Year-End Cash Decisions
Farm Business Management Update, December 1999
By Alex White
At this time of year, a lot of major financial decisions are made. Most of these decisions center on methods of minimizing income taxes. The two most common questions I hear at year end are:
The good news is that these methods typically accomplish the goal of minimizing income taxes this year. However, the problem with these methods is that you must spend money in order to lower your taxes. If you are in the 28 percent marginal tax bracket that means you must spend over $3.50 to reduce your income taxes by $1. I hear the argument, "Well, I need the supplies anyway. Might as well pay for them now and lower my taxes." The problem arises when producers spend money on supplies and equipment they really do not need. They find themselves with unneeded supplies, seldom-used equipment, and a possible shortage of cash, all because they want to pay as little income tax as possible.
Wouldn't it be nice if you could find a way to keep your money and reduce your taxes at the same time? Well, a couple of strategies will allow you to reduce your income taxes without spending money. These strategies involve the use of retirement plans, such as Individual Retirement Accounts (IRAs) and Simplified Employee Pensions (SEPs). While not everyone may benefit from these plans, they are a possible alternative to "tax spending." Retirement plans allow you to reduce your income taxes this year and defer taxes until the future by investing (not spending) your money. How do they work?
Traditional Individual Retirement Accounts (IRAs)
Traditional IRAs have been in existence since 1982. Any taxpayer who is under the age of 70 1/2 is eligible to make contributions to an IRA, as long that he/she has earned income. The maximum annual contribution per person is the lesser of 100 percent of earnings or $2,000. This contribution may be tax-deductible, depending on your adjusted gross income and whether or not you or your spouse participates in a qualified retirement plan. The earnings on your IRA are not taxed until you take the money out of the account. You will pay ordinary income taxes on the amount you withdraw from the account in the year of the withdrawal. For example,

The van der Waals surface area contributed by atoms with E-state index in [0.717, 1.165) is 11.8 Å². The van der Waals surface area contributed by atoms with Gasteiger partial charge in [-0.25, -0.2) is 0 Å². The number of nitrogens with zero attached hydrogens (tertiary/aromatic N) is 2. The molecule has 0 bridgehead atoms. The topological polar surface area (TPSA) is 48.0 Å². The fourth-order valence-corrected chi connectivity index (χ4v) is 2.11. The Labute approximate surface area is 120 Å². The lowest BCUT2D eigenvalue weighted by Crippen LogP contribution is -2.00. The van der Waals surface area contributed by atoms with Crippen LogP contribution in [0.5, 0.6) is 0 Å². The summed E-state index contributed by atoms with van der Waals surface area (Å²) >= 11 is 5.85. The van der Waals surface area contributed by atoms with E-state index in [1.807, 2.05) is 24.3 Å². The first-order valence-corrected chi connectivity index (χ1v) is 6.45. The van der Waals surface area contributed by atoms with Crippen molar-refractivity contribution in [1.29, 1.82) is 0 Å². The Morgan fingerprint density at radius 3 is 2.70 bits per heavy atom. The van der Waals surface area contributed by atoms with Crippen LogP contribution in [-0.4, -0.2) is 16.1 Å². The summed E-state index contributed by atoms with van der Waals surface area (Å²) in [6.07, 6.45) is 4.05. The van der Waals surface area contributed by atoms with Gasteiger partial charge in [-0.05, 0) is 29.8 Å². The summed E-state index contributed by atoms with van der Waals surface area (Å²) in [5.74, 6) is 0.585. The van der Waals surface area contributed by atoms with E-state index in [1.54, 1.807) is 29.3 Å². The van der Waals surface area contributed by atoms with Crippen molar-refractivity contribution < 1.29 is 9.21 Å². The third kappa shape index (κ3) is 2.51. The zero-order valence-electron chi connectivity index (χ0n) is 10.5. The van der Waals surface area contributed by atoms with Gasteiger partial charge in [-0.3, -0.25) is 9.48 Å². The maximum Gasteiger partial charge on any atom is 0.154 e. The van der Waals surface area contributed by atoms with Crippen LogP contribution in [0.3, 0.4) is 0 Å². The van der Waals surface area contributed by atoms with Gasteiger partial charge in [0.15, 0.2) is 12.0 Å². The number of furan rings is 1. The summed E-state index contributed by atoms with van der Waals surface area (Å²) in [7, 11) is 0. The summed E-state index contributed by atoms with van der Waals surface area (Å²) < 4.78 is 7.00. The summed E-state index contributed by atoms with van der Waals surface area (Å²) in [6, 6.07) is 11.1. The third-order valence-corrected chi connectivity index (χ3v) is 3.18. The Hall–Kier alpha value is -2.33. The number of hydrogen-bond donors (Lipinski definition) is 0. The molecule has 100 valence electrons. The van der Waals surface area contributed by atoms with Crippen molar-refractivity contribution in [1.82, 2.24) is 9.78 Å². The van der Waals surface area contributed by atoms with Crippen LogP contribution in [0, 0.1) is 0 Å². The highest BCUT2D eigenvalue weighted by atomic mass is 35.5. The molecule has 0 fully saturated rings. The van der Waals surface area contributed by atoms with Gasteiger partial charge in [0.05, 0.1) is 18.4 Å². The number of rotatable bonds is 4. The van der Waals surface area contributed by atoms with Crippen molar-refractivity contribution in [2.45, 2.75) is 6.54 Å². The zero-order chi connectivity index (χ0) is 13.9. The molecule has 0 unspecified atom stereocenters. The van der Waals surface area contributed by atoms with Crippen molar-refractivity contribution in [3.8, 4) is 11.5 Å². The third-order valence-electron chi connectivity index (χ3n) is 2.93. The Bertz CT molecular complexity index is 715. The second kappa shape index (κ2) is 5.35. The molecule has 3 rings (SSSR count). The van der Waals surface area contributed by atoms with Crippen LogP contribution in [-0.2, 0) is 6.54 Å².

Jack is in the 28 percent tax bracket. He contributes $2,000 to his IRA this year, and the entire amount is tax-deductible. The immediate impact is that Jack has reduced his income taxes by $560 this year. If his IRA earns 8 percent every year until retirement, these earnings are not taxed until Jack withdraws funds from the IRA.
Assume Jack contributes $2,000 to his IRA every year, and the IRA earns an average of 8 percent annually. Jack reduced his income taxes by $560 each year, and at the end of 20 years, the IRA will contain nearly $92,000.
Okay, sounds too good to be true - reduced taxes, tax-deferred earnings, and it is still your money. IRAs have their downside, however. First, your money is "locked up" until you retire (or age 59 1/2). If you withdraw funds from an IRA before you retire, you will pay a 10 percent federal penalty, as well as ordinary income taxes on the amount you withdraw (Note: Certain exceptions exist to the early withdrawal penalty). That means a 38 percent tax bite if you are in the 28 percent tax bracket. Second, if you invest money into the IRA that reduces the amount of cash you can invest back into your farm or business. What you need to look at in this case is the rate of return on the different investments. Compare the after-tax rate of return on equity for your operation to the after-tax rate of return for the investments in your IRA. Third, you can longer make contributions to a traditional IRA after the age of 70 1/2. At this age you must begin to withdraw funds from your IRA. Are you taxed then?